Black Boys’ Educational Plight Spurs Single-Gender Schools
New Federal Rules Seen as Chance for Innovation
In the face of mounting evidence that schools are losing alarming numbers of young black men, a small band of educators gathered here recently to bolster one response to the crisis: creating public schools designed to serve African-American males.
Haunted by the specter of a bleak future for millions of young men—and aware that single-gender programs can face legal and political opposition—the two dozen principals were nonetheless united in their conviction that it is high time to build education programs that meet the academic and emotional needs of black boys.
“[People] ask us why we are doing single-gender education, as though what the kids are currently involved in is working,” David C. Banks, the founding principal of the Eagle Academy for Young Men , a 3-year-old public school that serves predominantly low-income black and Latino boys in New York City, told a roomful of educators, scholars, and policymakers. “When you recognize that you are in crisis, you...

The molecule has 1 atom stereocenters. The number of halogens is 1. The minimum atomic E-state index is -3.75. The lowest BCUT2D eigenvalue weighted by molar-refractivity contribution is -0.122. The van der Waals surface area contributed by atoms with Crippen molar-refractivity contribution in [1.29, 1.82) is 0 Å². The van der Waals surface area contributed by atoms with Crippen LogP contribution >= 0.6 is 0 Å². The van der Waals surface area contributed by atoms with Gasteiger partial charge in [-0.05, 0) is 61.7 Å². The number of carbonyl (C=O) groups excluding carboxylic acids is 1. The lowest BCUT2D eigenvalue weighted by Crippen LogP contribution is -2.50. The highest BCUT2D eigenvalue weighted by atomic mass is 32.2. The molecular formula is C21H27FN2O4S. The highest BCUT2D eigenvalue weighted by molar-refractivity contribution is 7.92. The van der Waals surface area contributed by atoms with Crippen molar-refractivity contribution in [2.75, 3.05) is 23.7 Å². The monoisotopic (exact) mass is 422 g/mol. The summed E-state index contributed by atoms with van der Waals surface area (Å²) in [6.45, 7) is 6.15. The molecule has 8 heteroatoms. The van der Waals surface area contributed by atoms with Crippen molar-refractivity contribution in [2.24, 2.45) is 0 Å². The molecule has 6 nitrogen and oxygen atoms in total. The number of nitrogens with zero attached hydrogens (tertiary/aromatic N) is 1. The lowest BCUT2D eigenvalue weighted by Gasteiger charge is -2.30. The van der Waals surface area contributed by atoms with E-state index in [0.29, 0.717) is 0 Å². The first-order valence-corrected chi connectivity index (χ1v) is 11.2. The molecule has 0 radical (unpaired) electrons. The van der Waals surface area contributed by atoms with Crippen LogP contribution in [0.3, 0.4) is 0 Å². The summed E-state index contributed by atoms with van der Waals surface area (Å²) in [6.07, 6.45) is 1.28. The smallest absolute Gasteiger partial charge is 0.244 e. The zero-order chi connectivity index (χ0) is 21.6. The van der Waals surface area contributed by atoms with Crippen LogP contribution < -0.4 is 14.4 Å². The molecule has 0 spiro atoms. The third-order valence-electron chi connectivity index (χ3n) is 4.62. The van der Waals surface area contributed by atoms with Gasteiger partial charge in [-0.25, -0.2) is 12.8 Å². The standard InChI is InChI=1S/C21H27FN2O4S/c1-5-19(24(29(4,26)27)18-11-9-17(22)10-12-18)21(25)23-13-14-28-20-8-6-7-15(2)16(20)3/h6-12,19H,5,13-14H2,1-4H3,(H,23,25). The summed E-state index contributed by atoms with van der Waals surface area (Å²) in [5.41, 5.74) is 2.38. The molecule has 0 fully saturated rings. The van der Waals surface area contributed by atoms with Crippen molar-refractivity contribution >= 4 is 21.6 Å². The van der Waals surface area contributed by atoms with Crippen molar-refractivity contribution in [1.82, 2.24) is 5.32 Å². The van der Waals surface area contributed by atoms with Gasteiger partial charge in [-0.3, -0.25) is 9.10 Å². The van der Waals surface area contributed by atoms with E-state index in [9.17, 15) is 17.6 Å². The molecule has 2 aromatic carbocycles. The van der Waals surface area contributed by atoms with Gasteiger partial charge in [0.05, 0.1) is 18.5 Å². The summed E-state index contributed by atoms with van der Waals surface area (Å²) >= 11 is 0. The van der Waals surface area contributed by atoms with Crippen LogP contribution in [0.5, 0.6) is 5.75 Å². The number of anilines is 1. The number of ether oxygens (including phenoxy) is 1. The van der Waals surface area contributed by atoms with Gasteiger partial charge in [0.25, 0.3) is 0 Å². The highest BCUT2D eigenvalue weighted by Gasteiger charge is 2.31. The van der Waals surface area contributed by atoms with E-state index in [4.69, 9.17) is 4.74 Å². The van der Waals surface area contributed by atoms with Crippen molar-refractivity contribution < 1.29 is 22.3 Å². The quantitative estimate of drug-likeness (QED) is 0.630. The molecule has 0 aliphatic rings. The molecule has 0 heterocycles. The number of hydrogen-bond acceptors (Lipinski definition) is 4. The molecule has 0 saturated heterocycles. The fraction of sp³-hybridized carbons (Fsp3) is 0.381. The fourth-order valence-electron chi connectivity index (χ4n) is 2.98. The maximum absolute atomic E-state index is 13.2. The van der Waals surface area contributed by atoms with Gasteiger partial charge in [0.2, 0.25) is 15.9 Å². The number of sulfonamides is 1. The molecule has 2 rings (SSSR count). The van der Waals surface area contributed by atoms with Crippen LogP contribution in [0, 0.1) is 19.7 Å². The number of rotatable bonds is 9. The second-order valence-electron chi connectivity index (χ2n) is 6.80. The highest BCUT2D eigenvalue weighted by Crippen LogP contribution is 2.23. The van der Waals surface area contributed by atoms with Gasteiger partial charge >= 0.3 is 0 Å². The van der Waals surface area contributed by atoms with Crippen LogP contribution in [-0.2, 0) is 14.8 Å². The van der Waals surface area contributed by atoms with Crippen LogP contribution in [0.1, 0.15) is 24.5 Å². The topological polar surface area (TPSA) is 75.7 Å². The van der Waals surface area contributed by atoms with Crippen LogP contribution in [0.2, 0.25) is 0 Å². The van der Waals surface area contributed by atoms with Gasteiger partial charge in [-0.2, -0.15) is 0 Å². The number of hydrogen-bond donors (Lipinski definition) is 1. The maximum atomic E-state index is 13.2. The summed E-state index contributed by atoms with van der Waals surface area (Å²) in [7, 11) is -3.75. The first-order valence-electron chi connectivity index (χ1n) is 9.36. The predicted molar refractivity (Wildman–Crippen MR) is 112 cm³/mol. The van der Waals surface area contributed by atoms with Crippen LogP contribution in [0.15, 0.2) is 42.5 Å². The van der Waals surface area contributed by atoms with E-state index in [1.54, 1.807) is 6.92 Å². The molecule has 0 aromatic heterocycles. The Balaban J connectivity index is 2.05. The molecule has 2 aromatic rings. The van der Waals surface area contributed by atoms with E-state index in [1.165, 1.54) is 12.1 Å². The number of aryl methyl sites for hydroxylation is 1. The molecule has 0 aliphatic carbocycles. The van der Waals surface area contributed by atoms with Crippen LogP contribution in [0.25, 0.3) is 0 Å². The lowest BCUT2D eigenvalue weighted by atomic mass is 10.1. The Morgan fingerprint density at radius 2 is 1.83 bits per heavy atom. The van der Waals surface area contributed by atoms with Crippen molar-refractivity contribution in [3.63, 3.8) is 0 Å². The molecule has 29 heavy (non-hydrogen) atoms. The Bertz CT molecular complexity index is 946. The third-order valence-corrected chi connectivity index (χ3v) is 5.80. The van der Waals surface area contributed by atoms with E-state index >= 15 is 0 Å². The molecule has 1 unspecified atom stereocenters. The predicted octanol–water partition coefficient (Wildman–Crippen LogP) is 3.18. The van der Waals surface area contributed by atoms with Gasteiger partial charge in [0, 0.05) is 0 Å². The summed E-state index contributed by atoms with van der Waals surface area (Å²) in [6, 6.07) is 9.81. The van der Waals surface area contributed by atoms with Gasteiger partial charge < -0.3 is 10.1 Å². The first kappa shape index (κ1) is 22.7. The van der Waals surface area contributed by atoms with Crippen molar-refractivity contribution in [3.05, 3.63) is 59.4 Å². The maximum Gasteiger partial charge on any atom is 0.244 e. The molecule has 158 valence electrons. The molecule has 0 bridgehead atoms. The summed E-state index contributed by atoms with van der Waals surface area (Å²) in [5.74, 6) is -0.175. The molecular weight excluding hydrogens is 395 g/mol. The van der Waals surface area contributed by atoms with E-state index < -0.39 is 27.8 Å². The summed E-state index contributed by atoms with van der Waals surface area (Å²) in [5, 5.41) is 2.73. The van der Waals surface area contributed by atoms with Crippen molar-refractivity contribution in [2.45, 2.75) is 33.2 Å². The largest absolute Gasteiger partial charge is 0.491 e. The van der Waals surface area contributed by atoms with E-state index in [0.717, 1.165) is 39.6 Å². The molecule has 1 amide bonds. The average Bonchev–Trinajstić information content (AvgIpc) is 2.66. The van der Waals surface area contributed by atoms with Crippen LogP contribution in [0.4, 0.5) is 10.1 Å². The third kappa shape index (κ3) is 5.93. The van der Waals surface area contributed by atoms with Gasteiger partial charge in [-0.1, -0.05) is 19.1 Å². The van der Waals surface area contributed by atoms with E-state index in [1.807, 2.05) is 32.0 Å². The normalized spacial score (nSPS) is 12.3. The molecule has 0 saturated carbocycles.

This article is available to subscribers only.
To keep reading this article and more, subscribe now or start a 2-week FREE trial.